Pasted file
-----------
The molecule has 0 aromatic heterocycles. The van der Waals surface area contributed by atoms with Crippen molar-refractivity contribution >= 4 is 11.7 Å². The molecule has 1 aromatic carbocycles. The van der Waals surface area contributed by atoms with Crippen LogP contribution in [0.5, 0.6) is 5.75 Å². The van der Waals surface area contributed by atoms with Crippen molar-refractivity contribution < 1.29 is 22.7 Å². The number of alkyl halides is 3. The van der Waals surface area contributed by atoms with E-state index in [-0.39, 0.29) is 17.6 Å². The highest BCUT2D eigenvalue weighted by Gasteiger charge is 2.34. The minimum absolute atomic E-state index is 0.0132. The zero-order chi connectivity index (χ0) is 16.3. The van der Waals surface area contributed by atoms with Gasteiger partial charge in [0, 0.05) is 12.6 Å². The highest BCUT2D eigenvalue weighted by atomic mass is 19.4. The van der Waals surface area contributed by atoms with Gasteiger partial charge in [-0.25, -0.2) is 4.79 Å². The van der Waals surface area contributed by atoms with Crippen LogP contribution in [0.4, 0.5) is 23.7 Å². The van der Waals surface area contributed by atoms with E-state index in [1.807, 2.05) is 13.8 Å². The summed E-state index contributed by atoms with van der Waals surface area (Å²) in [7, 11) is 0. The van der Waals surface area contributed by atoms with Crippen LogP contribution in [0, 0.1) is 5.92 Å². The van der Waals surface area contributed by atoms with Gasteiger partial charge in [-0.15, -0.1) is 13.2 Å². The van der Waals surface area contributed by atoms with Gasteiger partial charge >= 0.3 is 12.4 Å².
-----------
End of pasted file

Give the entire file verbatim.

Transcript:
The molecule has 0 aromatic heterocycles. The van der Waals surface area contributed by atoms with Crippen molar-refractivity contribution >= 4 is 11.7 Å². The molecule has 1 aromatic carbocycles. The van der Waals surface area contributed by atoms with Crippen LogP contribution in [0.5, 0.6) is 5.75 Å². The van der Waals surface area contributed by atoms with Crippen molar-refractivity contribution < 1.29 is 22.7 Å². The number of alkyl halides is 3. The van der Waals surface area contributed by atoms with E-state index in [-0.39, 0.29) is 17.6 Å². The highest BCUT2D eigenvalue weighted by Gasteiger charge is 2.34. The minimum absolute atomic E-state index is 0.0132. The zero-order chi connectivity index (χ0) is 16.3. The van der Waals surface area contributed by atoms with Gasteiger partial charge in [0, 0.05) is 12.6 Å². The highest BCUT2D eigenvalue weighted by atomic mass is 19.4. The van der Waals surface area contributed by atoms with Gasteiger partial charge in [-0.25, -0.2) is 4.79 Å². The van der Waals surface area contributed by atoms with Crippen LogP contribution in [0.4, 0.5) is 23.7 Å². The van der Waals surface area contributed by atoms with E-state index in [1.807, 2.05) is 13.8 Å². The summed E-state index contributed by atoms with van der Waals surface area (Å²) in [7, 11) is 0. The van der Waals surface area contributed by atoms with Crippen LogP contribution in [0, 0.1) is 5.92 Å². The van der Waals surface area contributed by atoms with Gasteiger partial charge in [-0.15, -0.1) is 13.2 Å². The van der Waals surface area contributed by atoms with Gasteiger partial charge >= 0.3 is 12.4 Å².